Lough Inagh Lodge overlooks the lake of the same name, framed by the 12 peaks to the front, and behind the Mam Turk mountains rear up and frame this unique hideaway in one of the most beautiful parts of Connemara.
Lough Inagh started life as a fishing lodge, but recessions and expansions has turned it into the country house hotel it is today, albeit one still frequented by anglers and walkers, who come here on semi religious pilgrimages to top up on the splendour and isolation this gem guarantees.
The setting is truly spectacular and while some of its more famous neighbours might grab the column inches, the charm and authenticity of Lough Inagh Lodge is impossible to replicate. A very friendly staff headed by owners Maire and Dominic provide a warm welcome and even my canine companion Rafa would have fitted right in, if his continued presence in Dublin wasn't required by my college bound daughter.
There are two front rooms in which to sit and read, a bar to imbibe and a fine dining room with antique Queen Anne chairs and a very high ceiling in which to enjoy the set dinner menu.
The menu is well put together and offers five courses for a reasonable €46.00. Starters include a selection of James McGeough's air dried pork and beef. James is a local butcher in Oughterard whose produce you will find in some of the best restaurants in the West. Killarney Bay mussels make an almost obligatory appearance, and why wouldn't they, while Aran Islands Goats cheese pops up in the salad. A leek and potato soup and Coonemara smoked salmon make up the other choices.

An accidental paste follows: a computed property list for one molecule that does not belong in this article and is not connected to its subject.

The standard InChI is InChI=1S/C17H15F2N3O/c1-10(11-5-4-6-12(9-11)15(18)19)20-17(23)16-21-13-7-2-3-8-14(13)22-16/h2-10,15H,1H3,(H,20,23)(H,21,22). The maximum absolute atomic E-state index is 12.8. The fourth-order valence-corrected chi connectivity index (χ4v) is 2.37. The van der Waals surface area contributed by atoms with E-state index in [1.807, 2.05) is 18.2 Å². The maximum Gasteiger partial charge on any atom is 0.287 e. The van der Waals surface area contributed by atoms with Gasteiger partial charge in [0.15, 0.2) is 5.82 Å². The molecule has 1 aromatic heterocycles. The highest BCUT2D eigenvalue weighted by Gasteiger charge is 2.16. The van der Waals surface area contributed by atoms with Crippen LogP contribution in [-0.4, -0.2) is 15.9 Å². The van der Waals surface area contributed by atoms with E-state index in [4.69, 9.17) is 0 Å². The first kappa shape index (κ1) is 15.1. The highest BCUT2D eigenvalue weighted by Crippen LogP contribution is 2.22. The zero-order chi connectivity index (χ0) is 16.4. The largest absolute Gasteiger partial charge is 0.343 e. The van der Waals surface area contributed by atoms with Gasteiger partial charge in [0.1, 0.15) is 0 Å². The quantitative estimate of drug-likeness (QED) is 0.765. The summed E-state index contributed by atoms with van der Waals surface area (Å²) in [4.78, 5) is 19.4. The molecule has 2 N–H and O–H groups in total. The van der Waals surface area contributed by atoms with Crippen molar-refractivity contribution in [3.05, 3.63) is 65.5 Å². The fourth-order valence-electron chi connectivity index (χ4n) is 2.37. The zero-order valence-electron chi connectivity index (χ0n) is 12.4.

Main courses offer oven roasted rack of lamb or Connemara salmon with wilted spinach. There's a pan seared duck breast which is served sliced and looks wonderful as it makes its way to a nearby table. A fish of the day and local Roundstone Bay lobster make up the field, while a sweet potato, broccoli and ricotta pie is there for the veggies.
I started with James McGeough’s air dried meats, served stacked atop a ball of crispy leaves, all sitting on a chickpea cake with red onion marmalade and a balsamic reduction. It was very good and light, and the meat as always was wonderful. Next, a mango sorbet did its palate cleansing best, before my main course.
I went with the fish of the day, which were fillets of monkfish with a cannelloni bean, pea and dillisk seaweed cassoulet with a herb salad. Four large fillets arrived, along with a side of potato gratin and mixed vegetables. It was a generous portion and the cassoulet was well flavoured and made a fine light accompaniment to the meaty fish.
Desserts offered an interesting selection of contemporary creations, but a vanilla panna cotta with basil syrup caught my eye and it was with this and some good coffee that I finished a fine meal before taking leave to the parlour next door where some local musicians and a very good Irish dancers entertained the guests.
Lough Inagh is a real gem in this most beautiful of Irish landscapes. The food is very good, the rooms are splendid and the staff are friendly and very good, but even if all this was taken away the view out the window would make the grumpiest of curmudgeons fine solace and comfort in some shabby chic comfort.